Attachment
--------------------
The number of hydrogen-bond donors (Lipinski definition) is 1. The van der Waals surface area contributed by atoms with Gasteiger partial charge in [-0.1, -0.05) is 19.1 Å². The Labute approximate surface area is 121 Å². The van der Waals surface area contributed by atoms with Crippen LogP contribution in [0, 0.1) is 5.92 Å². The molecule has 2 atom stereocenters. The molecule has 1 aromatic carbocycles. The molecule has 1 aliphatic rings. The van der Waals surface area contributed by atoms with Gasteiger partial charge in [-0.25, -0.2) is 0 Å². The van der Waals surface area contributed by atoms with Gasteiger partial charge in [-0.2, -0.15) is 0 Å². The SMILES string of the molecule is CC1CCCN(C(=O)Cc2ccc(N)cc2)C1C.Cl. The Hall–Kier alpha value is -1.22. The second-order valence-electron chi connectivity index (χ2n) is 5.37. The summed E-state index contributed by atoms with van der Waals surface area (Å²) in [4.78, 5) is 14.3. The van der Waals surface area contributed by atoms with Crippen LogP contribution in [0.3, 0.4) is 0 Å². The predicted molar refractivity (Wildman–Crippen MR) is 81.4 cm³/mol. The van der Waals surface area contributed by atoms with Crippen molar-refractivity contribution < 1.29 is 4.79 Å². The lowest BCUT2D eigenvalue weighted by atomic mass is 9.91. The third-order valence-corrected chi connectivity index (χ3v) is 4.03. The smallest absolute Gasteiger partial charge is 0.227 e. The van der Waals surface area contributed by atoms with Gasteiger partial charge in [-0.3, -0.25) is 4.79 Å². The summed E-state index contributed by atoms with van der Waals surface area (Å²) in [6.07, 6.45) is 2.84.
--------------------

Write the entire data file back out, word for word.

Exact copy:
The number of hydrogen-bond donors (Lipinski definition) is 1. The van der Waals surface area contributed by atoms with Gasteiger partial charge in [-0.1, -0.05) is 19.1 Å². The Labute approximate surface area is 121 Å². The van der Waals surface area contributed by atoms with Crippen LogP contribution in [0, 0.1) is 5.92 Å². The molecule has 2 atom stereocenters. The molecule has 1 aromatic carbocycles. The molecule has 1 aliphatic rings. The van der Waals surface area contributed by atoms with Gasteiger partial charge in [-0.25, -0.2) is 0 Å². The van der Waals surface area contributed by atoms with Gasteiger partial charge in [-0.2, -0.15) is 0 Å². The SMILES string of the molecule is CC1CCCN(C(=O)Cc2ccc(N)cc2)C1C.Cl. The Hall–Kier alpha value is -1.22. The second-order valence-electron chi connectivity index (χ2n) is 5.37. The summed E-state index contributed by atoms with van der Waals surface area (Å²) in [4.78, 5) is 14.3. The van der Waals surface area contributed by atoms with Crippen LogP contribution in [0.3, 0.4) is 0 Å². The predicted molar refractivity (Wildman–Crippen MR) is 81.4 cm³/mol. The van der Waals surface area contributed by atoms with Crippen molar-refractivity contribution < 1.29 is 4.79 Å². The lowest BCUT2D eigenvalue weighted by atomic mass is 9.91. The third-order valence-corrected chi connectivity index (χ3v) is 4.03. The smallest absolute Gasteiger partial charge is 0.227 e. The van der Waals surface area contributed by atoms with Gasteiger partial charge in [-0.3, -0.25) is 4.79 Å². The summed E-state index contributed by atoms with van der Waals surface area (Å²) in [6.07, 6.45) is 2.84.